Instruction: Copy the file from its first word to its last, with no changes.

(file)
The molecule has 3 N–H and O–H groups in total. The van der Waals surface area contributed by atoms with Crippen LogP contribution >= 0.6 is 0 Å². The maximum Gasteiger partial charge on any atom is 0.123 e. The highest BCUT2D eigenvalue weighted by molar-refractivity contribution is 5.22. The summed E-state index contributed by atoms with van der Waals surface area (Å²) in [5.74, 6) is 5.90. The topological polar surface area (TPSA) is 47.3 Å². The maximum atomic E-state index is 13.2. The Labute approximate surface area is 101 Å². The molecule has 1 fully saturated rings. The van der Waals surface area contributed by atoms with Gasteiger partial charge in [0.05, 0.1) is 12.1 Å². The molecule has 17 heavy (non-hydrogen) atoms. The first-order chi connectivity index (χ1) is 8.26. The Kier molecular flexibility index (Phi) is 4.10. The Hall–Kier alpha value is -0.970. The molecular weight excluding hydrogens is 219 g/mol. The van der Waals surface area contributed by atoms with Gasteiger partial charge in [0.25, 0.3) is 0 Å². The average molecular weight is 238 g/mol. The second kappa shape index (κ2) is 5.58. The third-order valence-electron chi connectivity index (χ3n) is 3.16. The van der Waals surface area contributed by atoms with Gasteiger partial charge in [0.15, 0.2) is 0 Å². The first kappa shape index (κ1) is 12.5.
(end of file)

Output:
The molecule has 3 N–H and O–H groups in total. The van der Waals surface area contributed by atoms with Crippen LogP contribution >= 0.6 is 0 Å². The maximum Gasteiger partial charge on any atom is 0.123 e. The highest BCUT2D eigenvalue weighted by molar-refractivity contribution is 5.22. The summed E-state index contributed by atoms with van der Waals surface area (Å²) in [5.74, 6) is 5.90. The topological polar surface area (TPSA) is 47.3 Å². The maximum atomic E-state index is 13.2. The Labute approximate surface area is 101 Å². The molecule has 1 fully saturated rings. The van der Waals surface area contributed by atoms with Gasteiger partial charge in [0.05, 0.1) is 12.1 Å². The molecule has 17 heavy (non-hydrogen) atoms. The first-order chi connectivity index (χ1) is 8.26. The Kier molecular flexibility index (Phi) is 4.10. The Hall–Kier alpha value is -0.970. The molecular weight excluding hydrogens is 219 g/mol. The van der Waals surface area contributed by atoms with Gasteiger partial charge in [0.25, 0.3) is 0 Å². The average molecular weight is 238 g/mol. The second kappa shape index (κ2) is 5.58. The third-order valence-electron chi connectivity index (χ3n) is 3.16. The van der Waals surface area contributed by atoms with Gasteiger partial charge in [0.15, 0.2) is 0 Å². The first kappa shape index (κ1) is 12.5.